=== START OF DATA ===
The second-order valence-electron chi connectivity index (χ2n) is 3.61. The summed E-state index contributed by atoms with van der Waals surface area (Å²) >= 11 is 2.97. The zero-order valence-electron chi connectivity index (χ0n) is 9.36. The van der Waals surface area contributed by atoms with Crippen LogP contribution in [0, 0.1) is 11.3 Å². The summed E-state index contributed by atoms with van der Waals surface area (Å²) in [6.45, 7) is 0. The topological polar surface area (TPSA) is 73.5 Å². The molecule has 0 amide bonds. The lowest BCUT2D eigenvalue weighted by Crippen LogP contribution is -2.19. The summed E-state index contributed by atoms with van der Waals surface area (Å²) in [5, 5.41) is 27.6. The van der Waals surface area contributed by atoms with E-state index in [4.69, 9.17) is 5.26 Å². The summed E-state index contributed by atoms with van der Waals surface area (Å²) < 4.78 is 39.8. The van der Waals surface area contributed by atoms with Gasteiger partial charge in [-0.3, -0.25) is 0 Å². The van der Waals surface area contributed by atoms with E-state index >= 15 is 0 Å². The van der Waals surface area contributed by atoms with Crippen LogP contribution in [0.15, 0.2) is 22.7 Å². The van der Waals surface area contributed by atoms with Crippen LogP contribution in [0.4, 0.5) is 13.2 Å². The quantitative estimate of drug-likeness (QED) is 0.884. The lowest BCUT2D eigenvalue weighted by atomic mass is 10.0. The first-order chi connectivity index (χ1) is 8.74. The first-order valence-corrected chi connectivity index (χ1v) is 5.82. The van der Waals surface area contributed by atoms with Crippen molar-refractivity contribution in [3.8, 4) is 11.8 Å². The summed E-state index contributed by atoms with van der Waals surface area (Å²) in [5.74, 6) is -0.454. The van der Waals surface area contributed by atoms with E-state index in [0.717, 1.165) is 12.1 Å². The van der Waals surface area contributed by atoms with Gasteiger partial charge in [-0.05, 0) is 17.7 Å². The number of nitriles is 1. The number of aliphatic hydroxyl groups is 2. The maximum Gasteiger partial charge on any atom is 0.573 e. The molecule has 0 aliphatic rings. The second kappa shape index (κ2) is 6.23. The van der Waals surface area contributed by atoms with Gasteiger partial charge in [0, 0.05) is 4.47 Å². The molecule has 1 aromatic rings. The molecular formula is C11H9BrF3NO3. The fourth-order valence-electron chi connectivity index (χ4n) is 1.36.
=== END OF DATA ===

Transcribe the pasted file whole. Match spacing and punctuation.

The second-order valence-electron chi connectivity index (χ2n) is 3.61. The summed E-state index contributed by atoms with van der Waals surface area (Å²) >= 11 is 2.97. The zero-order valence-electron chi connectivity index (χ0n) is 9.36. The van der Waals surface area contributed by atoms with Crippen LogP contribution in [0, 0.1) is 11.3 Å². The summed E-state index contributed by atoms with van der Waals surface area (Å²) in [6.45, 7) is 0. The topological polar surface area (TPSA) is 73.5 Å². The molecule has 0 amide bonds. The lowest BCUT2D eigenvalue weighted by Crippen LogP contribution is -2.19. The summed E-state index contributed by atoms with van der Waals surface area (Å²) in [5, 5.41) is 27.6. The van der Waals surface area contributed by atoms with E-state index in [4.69, 9.17) is 5.26 Å². The summed E-state index contributed by atoms with van der Waals surface area (Å²) < 4.78 is 39.8. The van der Waals surface area contributed by atoms with Gasteiger partial charge in [-0.3, -0.25) is 0 Å². The van der Waals surface area contributed by atoms with E-state index >= 15 is 0 Å². The van der Waals surface area contributed by atoms with Crippen LogP contribution in [0.15, 0.2) is 22.7 Å². The van der Waals surface area contributed by atoms with Crippen LogP contribution in [0.4, 0.5) is 13.2 Å². The quantitative estimate of drug-likeness (QED) is 0.884. The lowest BCUT2D eigenvalue weighted by atomic mass is 10.0. The first-order chi connectivity index (χ1) is 8.74. The first-order valence-corrected chi connectivity index (χ1v) is 5.82. The van der Waals surface area contributed by atoms with Crippen molar-refractivity contribution in [3.8, 4) is 11.8 Å². The summed E-state index contributed by atoms with van der Waals surface area (Å²) in [5.74, 6) is -0.454. The van der Waals surface area contributed by atoms with E-state index in [0.717, 1.165) is 12.1 Å². The van der Waals surface area contributed by atoms with Gasteiger partial charge in [-0.05, 0) is 17.7 Å². The number of nitriles is 1. The number of aliphatic hydroxyl groups is 2. The maximum Gasteiger partial charge on any atom is 0.573 e. The molecule has 0 aliphatic rings. The second kappa shape index (κ2) is 6.23. The van der Waals surface area contributed by atoms with Gasteiger partial charge in [0, 0.05) is 4.47 Å². The molecule has 1 aromatic rings. The molecular formula is C11H9BrF3NO3. The fourth-order valence-electron chi connectivity index (χ4n) is 1.36.